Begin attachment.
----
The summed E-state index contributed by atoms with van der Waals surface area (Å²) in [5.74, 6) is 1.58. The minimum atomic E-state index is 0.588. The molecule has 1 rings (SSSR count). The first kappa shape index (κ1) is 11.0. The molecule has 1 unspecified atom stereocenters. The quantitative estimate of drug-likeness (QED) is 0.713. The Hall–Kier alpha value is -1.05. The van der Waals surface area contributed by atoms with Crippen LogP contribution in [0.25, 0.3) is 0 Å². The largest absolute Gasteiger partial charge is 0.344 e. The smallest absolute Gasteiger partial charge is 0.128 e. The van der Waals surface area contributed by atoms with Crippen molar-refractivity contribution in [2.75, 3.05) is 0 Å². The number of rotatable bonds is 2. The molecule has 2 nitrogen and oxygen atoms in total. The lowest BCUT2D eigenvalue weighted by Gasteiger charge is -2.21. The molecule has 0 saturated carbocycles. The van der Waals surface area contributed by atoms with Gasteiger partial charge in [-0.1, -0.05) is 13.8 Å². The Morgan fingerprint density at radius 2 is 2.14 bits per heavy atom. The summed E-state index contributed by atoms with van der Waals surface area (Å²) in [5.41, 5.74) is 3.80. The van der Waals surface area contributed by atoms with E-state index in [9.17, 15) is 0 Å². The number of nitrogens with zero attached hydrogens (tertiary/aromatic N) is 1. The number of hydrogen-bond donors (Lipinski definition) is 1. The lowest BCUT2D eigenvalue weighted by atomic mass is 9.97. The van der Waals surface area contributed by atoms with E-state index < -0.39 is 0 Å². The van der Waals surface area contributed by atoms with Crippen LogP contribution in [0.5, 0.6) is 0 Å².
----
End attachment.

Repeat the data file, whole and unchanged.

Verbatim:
The summed E-state index contributed by atoms with van der Waals surface area (Å²) in [5.74, 6) is 1.58. The minimum atomic E-state index is 0.588. The molecule has 1 rings (SSSR count). The first kappa shape index (κ1) is 11.0. The molecule has 1 unspecified atom stereocenters. The quantitative estimate of drug-likeness (QED) is 0.713. The Hall–Kier alpha value is -1.05. The van der Waals surface area contributed by atoms with Crippen LogP contribution in [0.25, 0.3) is 0 Å². The largest absolute Gasteiger partial charge is 0.344 e. The smallest absolute Gasteiger partial charge is 0.128 e. The van der Waals surface area contributed by atoms with Crippen molar-refractivity contribution in [2.75, 3.05) is 0 Å². The number of rotatable bonds is 2. The molecule has 2 nitrogen and oxygen atoms in total. The lowest BCUT2D eigenvalue weighted by Gasteiger charge is -2.21. The molecule has 0 saturated carbocycles. The van der Waals surface area contributed by atoms with Gasteiger partial charge in [-0.1, -0.05) is 13.8 Å². The Morgan fingerprint density at radius 2 is 2.14 bits per heavy atom. The summed E-state index contributed by atoms with van der Waals surface area (Å²) in [5.41, 5.74) is 3.80. The van der Waals surface area contributed by atoms with E-state index in [9.17, 15) is 0 Å². The number of nitrogens with zero attached hydrogens (tertiary/aromatic N) is 1. The number of hydrogen-bond donors (Lipinski definition) is 1. The lowest BCUT2D eigenvalue weighted by atomic mass is 9.97. The van der Waals surface area contributed by atoms with E-state index < -0.39 is 0 Å². The van der Waals surface area contributed by atoms with Crippen LogP contribution in [0.5, 0.6) is 0 Å².